New rule nixes never-end­ing fi­nal sets

Observer on Saturday - - Sport -

Andy Rod­dick knows a thing or two about play­ing a ten­nis match that just won’t seem to end.

The Hall of Famer once won an Aus­tralian Open quar­ter­fi­nal that ended 21-19 in the fifth set. He also lost a Wim­ble­don fi­nal against Roger Fed­erer that went to 16-14 in the fifth set, a 2009 epic that Rod­dick says was “def­i­nitely the one I hear about the most and talk about the most and kind of think about the most.”

YDNEY-

SFi­nal

Those types of fi­nal sets are on the way out at Mel­bourne Park and the All Eng­land Club. The Aus­tralian Open and Wim­ble­don are fi­nally do­ing what the US Open started do­ing decades ago: putting an end to fi­nal sets be­fore they get out of hand. While some fans, and even play­ers, might still like the idea that a match could go on and on and on for­ever — or seem­ingly for­ever — count Rod­dick among those who are just fine with the switch. One out­come is that each of the four Grand Slam tour­na­ments now will re­solve their length­i­est matches in a unique way, with the Aus­tralian Open — which be­gins on Mon­day in Mel­bourne — the only one opt­ing for a firstto-10, win-by-two tiebreaker at six­all in a men’s fifth set or a women’s third set.

“You look back and ev­ery­one re­mem­bers those matches fondly, so I’m a lit­tle bit torn, but as a con­sumer of the sport, you have to know, at least within a sem­blance of a cou­ple hours, how you’d even get through your day if you want to watch ten­nis,” Rod­dick said.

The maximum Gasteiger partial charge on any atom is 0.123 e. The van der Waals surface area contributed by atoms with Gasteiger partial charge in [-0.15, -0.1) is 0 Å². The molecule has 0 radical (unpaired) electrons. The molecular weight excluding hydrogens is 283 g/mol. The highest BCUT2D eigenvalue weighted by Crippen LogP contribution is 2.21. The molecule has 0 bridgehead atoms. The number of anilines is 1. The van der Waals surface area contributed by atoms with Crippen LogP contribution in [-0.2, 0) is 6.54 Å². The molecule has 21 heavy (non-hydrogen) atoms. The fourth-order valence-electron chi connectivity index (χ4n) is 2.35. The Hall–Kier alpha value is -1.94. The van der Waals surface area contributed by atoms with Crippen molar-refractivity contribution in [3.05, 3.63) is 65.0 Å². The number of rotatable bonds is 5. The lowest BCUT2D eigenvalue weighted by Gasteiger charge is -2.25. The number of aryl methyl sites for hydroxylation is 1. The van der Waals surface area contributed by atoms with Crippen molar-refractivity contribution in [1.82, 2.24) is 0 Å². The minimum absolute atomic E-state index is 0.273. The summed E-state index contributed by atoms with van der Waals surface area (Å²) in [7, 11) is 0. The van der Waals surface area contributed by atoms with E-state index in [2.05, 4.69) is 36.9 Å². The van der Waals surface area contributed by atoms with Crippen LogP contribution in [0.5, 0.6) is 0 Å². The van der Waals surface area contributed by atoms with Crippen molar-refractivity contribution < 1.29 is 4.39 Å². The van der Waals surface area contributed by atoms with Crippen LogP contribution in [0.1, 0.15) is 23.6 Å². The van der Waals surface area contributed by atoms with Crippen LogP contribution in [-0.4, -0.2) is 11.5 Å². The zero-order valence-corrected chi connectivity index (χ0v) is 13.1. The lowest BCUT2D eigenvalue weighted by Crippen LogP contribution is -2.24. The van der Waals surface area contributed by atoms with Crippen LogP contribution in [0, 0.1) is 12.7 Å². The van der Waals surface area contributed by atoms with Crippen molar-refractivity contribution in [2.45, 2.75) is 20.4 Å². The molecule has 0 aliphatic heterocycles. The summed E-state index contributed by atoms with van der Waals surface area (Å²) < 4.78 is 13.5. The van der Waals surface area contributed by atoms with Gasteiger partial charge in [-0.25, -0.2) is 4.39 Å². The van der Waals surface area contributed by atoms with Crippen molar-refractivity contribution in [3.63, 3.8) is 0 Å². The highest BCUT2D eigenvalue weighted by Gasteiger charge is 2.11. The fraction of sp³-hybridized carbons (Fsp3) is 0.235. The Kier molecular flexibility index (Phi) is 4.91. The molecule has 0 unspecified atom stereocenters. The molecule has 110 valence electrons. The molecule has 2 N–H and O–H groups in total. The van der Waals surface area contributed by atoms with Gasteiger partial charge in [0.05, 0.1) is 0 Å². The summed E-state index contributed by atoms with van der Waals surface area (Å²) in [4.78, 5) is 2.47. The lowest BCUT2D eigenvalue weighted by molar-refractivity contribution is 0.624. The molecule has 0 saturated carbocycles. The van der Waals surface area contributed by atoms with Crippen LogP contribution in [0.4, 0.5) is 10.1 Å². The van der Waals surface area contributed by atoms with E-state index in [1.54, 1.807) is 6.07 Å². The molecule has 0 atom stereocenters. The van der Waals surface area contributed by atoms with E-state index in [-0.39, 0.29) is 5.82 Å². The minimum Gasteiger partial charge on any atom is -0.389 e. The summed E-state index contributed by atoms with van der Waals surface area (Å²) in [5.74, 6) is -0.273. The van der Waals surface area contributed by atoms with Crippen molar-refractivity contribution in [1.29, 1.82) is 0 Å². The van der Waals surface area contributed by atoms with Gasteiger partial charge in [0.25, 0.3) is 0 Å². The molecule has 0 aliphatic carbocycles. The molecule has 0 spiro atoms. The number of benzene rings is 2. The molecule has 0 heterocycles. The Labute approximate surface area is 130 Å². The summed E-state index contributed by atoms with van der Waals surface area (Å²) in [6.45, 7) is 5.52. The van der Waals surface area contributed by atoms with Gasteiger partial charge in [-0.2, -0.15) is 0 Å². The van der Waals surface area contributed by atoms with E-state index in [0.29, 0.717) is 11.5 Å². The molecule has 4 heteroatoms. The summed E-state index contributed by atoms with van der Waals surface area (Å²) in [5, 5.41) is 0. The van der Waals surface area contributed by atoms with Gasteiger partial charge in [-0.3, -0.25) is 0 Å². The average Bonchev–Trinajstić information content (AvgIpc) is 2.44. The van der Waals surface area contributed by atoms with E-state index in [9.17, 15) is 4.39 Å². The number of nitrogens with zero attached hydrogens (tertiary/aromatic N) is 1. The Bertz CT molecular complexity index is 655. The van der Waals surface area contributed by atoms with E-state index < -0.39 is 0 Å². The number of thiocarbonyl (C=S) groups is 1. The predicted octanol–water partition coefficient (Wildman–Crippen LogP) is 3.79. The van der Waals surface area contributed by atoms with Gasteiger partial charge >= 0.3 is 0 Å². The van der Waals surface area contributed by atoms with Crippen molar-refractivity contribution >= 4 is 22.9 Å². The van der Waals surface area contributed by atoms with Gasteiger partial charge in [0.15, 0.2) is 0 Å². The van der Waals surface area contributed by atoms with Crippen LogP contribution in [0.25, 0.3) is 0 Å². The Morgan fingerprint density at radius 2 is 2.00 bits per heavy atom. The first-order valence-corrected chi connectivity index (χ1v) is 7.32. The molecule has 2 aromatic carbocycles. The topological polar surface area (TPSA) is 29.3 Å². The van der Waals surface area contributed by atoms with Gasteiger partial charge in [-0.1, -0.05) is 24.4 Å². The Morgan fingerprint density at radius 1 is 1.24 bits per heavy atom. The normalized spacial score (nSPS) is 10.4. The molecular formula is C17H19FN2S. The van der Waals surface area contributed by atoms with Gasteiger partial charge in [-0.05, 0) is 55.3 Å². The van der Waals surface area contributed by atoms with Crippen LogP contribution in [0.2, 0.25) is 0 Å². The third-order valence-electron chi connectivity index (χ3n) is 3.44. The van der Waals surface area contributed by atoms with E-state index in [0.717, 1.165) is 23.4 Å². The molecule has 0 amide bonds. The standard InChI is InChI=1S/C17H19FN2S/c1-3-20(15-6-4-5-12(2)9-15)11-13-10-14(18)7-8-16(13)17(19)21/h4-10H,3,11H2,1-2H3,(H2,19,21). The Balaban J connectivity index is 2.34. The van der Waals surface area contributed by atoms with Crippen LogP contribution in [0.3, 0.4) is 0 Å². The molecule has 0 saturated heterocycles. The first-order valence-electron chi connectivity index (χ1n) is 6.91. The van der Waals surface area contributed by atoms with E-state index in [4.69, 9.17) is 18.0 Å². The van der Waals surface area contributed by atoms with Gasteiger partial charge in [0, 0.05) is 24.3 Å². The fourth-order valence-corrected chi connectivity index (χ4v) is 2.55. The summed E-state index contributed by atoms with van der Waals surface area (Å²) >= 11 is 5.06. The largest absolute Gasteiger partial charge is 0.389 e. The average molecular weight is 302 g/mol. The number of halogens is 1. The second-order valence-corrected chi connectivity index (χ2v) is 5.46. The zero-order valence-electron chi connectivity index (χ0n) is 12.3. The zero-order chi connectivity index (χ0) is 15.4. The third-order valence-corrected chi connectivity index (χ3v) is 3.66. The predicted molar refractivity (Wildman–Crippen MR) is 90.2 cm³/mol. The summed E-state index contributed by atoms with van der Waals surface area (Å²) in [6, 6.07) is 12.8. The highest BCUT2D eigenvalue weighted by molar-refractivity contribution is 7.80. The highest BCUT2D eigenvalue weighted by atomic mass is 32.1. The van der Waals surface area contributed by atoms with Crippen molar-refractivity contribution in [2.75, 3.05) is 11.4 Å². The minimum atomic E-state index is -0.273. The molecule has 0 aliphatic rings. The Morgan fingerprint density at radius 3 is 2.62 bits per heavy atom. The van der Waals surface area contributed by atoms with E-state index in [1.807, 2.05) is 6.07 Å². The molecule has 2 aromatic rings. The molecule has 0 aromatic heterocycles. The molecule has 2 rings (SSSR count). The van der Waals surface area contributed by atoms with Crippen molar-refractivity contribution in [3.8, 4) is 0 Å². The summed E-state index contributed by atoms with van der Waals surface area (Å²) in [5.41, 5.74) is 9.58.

“Ten­nis is be­com­ing more and more and more phys­i­cal,” the 2003 US Open cham­pion said, “so I’ll miss the long matches, but I think it’s a pos­i­tive change.”

Al­ready a sub­ject of de­bate af­ter John Is­ner beat Ni­co­las Mahut in a 70-68 fifth set at Wim­ble­don in 2010, the is­sue reached a tip­ping point at the same tour­na­ment last year. Is­ner lost to Kevin An­der­son in a 26-24 fifth set in the semi­fi­nals, push­ing the con­clu­sion of No­vak Djokovic vs. Rafael Nadal into the fol­low­ing day and leav­ing An­der­son com­pro­mised for the fi­nal.

“What John and Kevin did was amaz­ing, but it was also im­pos­si­ble for a viewer to watch . ... It put the tour­na­ment into a real tough spot with No­vak and Rafa not be­ing able to fin­ish that day,” Rod­dick said. “It causes a whole lot of prob­lems.”

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